Though this post’s title could easily be tied to a post about slow practice or something like that (which would make a good future blog post!), I’m actually referring here to the deliciously laid-back summer schedules that I’ve managed to get away with for much of my freelance career. While I have certainly had my fair share of hectic gigs in the warmer months, the past four summers (and large chunks of summers before that) have afforded me considerable opportunity for kicking back, reading some books, and just enjoying a slower lifestyle.
Summer is when I really developed my blog in the first place, and in subsequent summers I did most of the redesigning and behind-the-scenes work. It’s also a great time to do some writing and restore those creative energies, renewing my enthusiasm for another year of teaching, performing, and writing.
While I have a good time simply blogging in my kitchen (like I’m doing now!), drinking coffee and hanging out with the cats, I’ve been able to play chamber music with a dynamite group of musicians up in Door County these past several years. With more shoreline than any other county in the United States, this place is a sea lover’s dream, and the gentle breezes and pleasant solitude are the antithesis of my busy Chicago lifestyle.
Head north, take a boat….
My parents have been able to come up and spend some time in Door County these past several summers while I’ve been up here, which has been a lot of fun. My dad in particular enjoys this nautical setting (he maintains a blog on kayaking called Kayaking the Lakes of South Dakota). This summer, we took a trip up to Washington Island (requiring a ferry ride from the tip of the Door peninsula), then boarded an even smaller boat and crossed the channel to Rock Island.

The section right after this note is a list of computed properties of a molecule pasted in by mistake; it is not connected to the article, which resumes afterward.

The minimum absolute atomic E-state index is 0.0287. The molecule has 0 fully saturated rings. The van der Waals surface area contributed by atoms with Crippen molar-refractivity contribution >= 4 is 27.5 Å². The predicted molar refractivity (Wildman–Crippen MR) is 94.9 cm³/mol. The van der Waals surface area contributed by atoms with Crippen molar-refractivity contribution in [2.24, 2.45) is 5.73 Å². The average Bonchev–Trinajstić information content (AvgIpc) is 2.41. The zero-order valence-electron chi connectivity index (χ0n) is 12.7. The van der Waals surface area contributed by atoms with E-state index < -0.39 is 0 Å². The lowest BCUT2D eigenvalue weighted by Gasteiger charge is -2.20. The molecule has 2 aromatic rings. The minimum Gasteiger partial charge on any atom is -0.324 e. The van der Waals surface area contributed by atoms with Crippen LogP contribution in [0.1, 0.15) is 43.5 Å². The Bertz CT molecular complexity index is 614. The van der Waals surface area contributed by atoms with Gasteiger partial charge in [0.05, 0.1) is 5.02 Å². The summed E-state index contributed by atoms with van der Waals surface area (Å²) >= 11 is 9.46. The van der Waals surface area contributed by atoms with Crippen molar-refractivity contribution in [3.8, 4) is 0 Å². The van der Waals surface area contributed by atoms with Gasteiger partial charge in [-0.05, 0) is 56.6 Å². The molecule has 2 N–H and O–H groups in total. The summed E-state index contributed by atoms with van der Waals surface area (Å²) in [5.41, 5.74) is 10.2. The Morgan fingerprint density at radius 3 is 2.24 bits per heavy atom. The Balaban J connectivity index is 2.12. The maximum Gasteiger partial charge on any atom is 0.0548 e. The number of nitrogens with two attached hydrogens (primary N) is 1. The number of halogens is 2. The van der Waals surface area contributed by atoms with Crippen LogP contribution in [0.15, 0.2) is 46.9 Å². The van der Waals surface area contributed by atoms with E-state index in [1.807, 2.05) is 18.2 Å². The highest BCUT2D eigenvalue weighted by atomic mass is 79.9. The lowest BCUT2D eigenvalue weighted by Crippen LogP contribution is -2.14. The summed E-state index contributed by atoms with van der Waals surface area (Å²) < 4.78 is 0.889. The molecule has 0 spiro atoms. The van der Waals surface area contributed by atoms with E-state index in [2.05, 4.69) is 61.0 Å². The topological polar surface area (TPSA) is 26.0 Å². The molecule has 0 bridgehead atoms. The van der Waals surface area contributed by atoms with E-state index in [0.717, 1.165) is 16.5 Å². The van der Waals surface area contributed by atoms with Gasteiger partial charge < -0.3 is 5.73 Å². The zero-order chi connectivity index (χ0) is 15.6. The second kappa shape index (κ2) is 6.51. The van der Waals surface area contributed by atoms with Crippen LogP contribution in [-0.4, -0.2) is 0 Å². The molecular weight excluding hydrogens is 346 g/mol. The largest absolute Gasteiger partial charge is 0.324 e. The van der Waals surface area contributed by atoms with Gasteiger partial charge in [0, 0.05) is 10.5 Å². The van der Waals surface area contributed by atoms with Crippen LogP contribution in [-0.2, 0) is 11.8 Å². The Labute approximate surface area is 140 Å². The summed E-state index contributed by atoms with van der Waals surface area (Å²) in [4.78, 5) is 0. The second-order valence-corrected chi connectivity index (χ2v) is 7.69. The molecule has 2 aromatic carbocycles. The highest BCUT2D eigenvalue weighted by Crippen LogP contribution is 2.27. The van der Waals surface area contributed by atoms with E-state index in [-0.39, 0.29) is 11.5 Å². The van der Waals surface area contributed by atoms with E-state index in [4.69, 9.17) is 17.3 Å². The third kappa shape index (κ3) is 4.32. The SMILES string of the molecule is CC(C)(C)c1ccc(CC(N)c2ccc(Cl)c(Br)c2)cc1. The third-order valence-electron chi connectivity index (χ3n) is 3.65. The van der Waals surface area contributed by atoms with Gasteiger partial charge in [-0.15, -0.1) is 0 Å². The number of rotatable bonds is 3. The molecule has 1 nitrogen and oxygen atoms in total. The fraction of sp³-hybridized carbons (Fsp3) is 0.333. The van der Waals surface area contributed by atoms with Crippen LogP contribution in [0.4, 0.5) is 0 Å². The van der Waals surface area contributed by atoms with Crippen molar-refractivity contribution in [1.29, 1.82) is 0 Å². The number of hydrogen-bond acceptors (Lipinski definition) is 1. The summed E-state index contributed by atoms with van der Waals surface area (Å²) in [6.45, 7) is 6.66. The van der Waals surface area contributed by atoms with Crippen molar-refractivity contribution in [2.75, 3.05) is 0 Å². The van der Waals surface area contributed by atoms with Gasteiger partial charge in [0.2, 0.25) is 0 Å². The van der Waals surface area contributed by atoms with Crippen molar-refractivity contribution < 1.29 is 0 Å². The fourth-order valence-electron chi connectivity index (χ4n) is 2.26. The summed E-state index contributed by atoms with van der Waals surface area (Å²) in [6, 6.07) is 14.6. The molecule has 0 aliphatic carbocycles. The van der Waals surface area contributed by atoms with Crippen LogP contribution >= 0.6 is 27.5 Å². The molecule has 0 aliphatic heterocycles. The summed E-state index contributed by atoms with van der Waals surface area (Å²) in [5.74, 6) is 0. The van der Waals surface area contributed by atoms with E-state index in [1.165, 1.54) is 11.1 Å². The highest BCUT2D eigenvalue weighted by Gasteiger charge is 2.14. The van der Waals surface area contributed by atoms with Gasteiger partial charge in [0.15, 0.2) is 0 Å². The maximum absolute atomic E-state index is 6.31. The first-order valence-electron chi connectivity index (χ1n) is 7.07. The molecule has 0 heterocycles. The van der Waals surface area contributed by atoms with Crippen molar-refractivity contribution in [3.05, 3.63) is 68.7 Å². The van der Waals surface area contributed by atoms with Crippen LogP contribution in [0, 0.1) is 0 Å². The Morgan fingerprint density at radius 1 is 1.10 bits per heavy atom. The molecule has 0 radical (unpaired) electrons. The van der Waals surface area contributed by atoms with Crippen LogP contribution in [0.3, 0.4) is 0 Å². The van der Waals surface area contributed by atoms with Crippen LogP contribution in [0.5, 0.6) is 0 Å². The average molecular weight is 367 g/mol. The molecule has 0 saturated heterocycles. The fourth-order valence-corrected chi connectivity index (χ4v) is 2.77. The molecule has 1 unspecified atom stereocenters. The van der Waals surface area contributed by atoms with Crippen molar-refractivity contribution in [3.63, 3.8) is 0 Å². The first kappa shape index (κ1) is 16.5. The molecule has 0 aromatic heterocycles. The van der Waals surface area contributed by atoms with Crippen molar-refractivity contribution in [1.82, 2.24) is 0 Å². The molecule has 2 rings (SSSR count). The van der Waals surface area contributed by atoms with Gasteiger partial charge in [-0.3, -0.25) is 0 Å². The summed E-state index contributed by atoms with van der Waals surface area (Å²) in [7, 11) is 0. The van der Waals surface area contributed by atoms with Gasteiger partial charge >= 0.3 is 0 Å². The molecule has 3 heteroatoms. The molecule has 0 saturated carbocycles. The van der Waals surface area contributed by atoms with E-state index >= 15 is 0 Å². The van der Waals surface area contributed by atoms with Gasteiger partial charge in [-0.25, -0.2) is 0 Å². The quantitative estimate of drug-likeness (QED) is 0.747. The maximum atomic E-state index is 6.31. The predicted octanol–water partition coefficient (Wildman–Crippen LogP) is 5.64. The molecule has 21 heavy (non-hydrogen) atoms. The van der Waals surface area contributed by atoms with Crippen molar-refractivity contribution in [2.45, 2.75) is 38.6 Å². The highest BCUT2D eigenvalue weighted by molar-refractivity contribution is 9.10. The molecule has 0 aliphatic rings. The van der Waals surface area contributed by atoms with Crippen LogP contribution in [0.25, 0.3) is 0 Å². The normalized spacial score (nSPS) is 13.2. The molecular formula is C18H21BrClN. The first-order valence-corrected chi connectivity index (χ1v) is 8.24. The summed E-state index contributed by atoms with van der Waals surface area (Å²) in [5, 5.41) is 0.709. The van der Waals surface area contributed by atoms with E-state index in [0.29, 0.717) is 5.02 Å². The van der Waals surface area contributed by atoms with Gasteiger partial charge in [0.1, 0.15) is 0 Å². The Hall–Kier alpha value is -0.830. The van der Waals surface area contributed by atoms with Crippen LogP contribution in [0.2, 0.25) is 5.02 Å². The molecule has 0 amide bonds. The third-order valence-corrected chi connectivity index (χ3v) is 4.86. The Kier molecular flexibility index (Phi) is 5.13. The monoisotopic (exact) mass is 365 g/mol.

Rock Island is the last island in northern Wisconsin before crossing the Michigan state line, and though it is now a state park, at one time it was owned by Chicago business tycoon Chester Thordarson. Here’s a shot of Thordarson’s old boathouse:
All the buildings were constructed with deference to Thordarson’s Icelandic heritage, and it’s quite a sight to see these grand structures on this remote island. Even in June, this part of Wisconsin can be quite cold. Temperatures hovered in the low fifties, making me shudder as I contemplated how this placed looks in December or January. People drive across the Lake Michigan ice to reach this place in the winter, and though the thought of taking a vehicle across the lake seems insane in Chicago, it makes a lot of sense up here.
After getting off the boat and hiking for a half-hour, we ended up at a lighthouse on the north end of the island, where we were greeted by a lighthouse caretaker and given a tour of the building. This lighthouse’s keeper must have had a lonely existence in this remote place on the continent.
This sign hung in Thordarsen’s bar room many years ago. I like the sentiments on it:
This bar is dedicated to those merry old souls of other days who again will make drinking a pleasure… who achieve contentment, enjoy what they drink, prove able to carry it… and remain GENTLEMEN
Sounds like Thordarsen had grown tired of bawdy drunken guests, eh?
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